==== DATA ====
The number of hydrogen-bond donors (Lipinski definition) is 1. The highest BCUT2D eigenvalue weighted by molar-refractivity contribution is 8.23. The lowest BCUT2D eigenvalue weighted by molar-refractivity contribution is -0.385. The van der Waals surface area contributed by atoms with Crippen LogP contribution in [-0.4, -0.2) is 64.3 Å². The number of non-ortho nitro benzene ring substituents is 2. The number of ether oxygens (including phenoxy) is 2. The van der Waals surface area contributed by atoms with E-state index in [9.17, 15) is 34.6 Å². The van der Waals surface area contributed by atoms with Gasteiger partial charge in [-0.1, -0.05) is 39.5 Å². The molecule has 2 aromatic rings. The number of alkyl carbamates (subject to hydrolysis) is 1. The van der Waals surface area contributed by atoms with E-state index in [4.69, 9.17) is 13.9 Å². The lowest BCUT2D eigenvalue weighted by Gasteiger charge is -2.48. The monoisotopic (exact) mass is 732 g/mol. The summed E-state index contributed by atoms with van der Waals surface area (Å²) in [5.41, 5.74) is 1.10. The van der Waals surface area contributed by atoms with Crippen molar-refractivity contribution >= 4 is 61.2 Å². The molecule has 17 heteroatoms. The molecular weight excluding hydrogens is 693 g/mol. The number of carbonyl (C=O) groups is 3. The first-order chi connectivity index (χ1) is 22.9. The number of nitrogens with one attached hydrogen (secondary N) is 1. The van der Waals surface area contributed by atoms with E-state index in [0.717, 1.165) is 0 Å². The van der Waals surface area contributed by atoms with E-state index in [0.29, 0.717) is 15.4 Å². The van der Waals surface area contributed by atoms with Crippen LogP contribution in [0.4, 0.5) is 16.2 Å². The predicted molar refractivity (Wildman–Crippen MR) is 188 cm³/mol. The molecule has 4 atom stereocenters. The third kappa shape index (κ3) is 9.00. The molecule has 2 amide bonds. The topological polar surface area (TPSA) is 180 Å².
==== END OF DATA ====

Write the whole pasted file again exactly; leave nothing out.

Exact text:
The number of hydrogen-bond donors (Lipinski definition) is 1. The highest BCUT2D eigenvalue weighted by molar-refractivity contribution is 8.23. The lowest BCUT2D eigenvalue weighted by molar-refractivity contribution is -0.385. The van der Waals surface area contributed by atoms with Crippen LogP contribution in [-0.4, -0.2) is 64.3 Å². The number of non-ortho nitro benzene ring substituents is 2. The number of ether oxygens (including phenoxy) is 2. The van der Waals surface area contributed by atoms with E-state index in [9.17, 15) is 34.6 Å². The van der Waals surface area contributed by atoms with Gasteiger partial charge in [-0.1, -0.05) is 39.5 Å². The molecule has 2 aromatic rings. The number of alkyl carbamates (subject to hydrolysis) is 1. The van der Waals surface area contributed by atoms with E-state index in [4.69, 9.17) is 13.9 Å². The lowest BCUT2D eigenvalue weighted by Gasteiger charge is -2.48. The monoisotopic (exact) mass is 732 g/mol. The summed E-state index contributed by atoms with van der Waals surface area (Å²) in [5.41, 5.74) is 1.10. The van der Waals surface area contributed by atoms with Crippen molar-refractivity contribution >= 4 is 61.2 Å². The molecule has 17 heteroatoms. The molecular weight excluding hydrogens is 693 g/mol. The number of carbonyl (C=O) groups is 3. The first-order chi connectivity index (χ1) is 22.9. The number of nitrogens with one attached hydrogen (secondary N) is 1. The van der Waals surface area contributed by atoms with E-state index in [0.717, 1.165) is 0 Å². The van der Waals surface area contributed by atoms with E-state index in [0.29, 0.717) is 15.4 Å². The van der Waals surface area contributed by atoms with Crippen LogP contribution in [0.4, 0.5) is 16.2 Å². The predicted molar refractivity (Wildman–Crippen MR) is 188 cm³/mol. The molecule has 4 atom stereocenters. The third kappa shape index (κ3) is 9.00. The molecule has 2 amide bonds. The topological polar surface area (TPSA) is 180 Å².